The Vortex Fluidic Device (VFD)

 

The VFD is patented technology that represents the development of a new chemical processing space that enables new tools and stratergies with a diversity of research and industrial applications. This technology has emerged from  major research efforts focused on the application of thin film microfluidics, including thin film flow chemistry. This has resulted in the ability to harness high shear forces, micro mixing and reactions beyond diffusion control to enhance and explore chemical reactivity from both a flow chemistry and batch processing point of view.

 

The Vortex Fluidic Device is capable of instigating chemical reactivity, materials processing and probing the stucture of self organised systems. Organic modifications to a range of motifs in a rapid and controlled fashion is achieved. The VFD has shown its capability in the synthesis of esters, amides, ureas, imines, alpha-amino phosphates, beta-Keto esters, modified amino acids and the local anaesthetic, lidocaine.  There is dramatic rate enhancment in the VFD when performing these organic transformations in flow compared to traditional batch processing. The total synthesis of lidocaine was also demonstrated in a full flow system and this led to the development of a new paradigm in flow chemistry, the “assembly line process”.  This process allows a molecular synthesis line to be set up in a single rotating tube. This is ideal for creating large libraries of compounds in a short time frame.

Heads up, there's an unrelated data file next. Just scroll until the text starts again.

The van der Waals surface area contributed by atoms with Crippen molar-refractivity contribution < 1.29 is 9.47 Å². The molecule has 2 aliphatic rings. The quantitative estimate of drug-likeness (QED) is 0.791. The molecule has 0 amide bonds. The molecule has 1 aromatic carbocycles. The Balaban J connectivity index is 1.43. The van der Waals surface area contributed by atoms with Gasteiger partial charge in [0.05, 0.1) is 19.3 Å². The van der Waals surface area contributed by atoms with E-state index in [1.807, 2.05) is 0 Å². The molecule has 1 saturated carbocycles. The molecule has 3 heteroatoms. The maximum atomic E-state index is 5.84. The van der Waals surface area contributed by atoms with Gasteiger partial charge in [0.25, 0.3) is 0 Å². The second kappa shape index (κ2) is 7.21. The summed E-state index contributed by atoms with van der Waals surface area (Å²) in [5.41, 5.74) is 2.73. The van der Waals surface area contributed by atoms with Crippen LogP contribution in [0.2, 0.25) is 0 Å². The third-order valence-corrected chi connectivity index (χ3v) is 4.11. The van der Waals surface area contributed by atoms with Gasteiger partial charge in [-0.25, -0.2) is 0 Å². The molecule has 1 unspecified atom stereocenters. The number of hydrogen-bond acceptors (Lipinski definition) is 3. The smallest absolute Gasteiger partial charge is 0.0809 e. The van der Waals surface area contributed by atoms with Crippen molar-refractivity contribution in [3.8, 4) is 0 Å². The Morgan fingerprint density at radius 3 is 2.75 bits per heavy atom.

The VFD is effective in fabricating mesoporous silica under continuous flow, at room temperature, with the shear rate variation effective on controlling the pore size. It is also effective in protein folding under continuous flow, which is important in the pharmaceutical industry. And there are many other applications established, and evolving.

 

TedEx talk ; http://ed.ted.com/lessons/how-to-unboil-an-egg-eleanor-nelsen 

A recent review in Chem. Euro. J. provides an in-depth insight into the capabilities of the VFD, this review can be found at the following link:

http://onlinelibrary.wiley.com/doi/10.1002/chem.201700888/full

 

 

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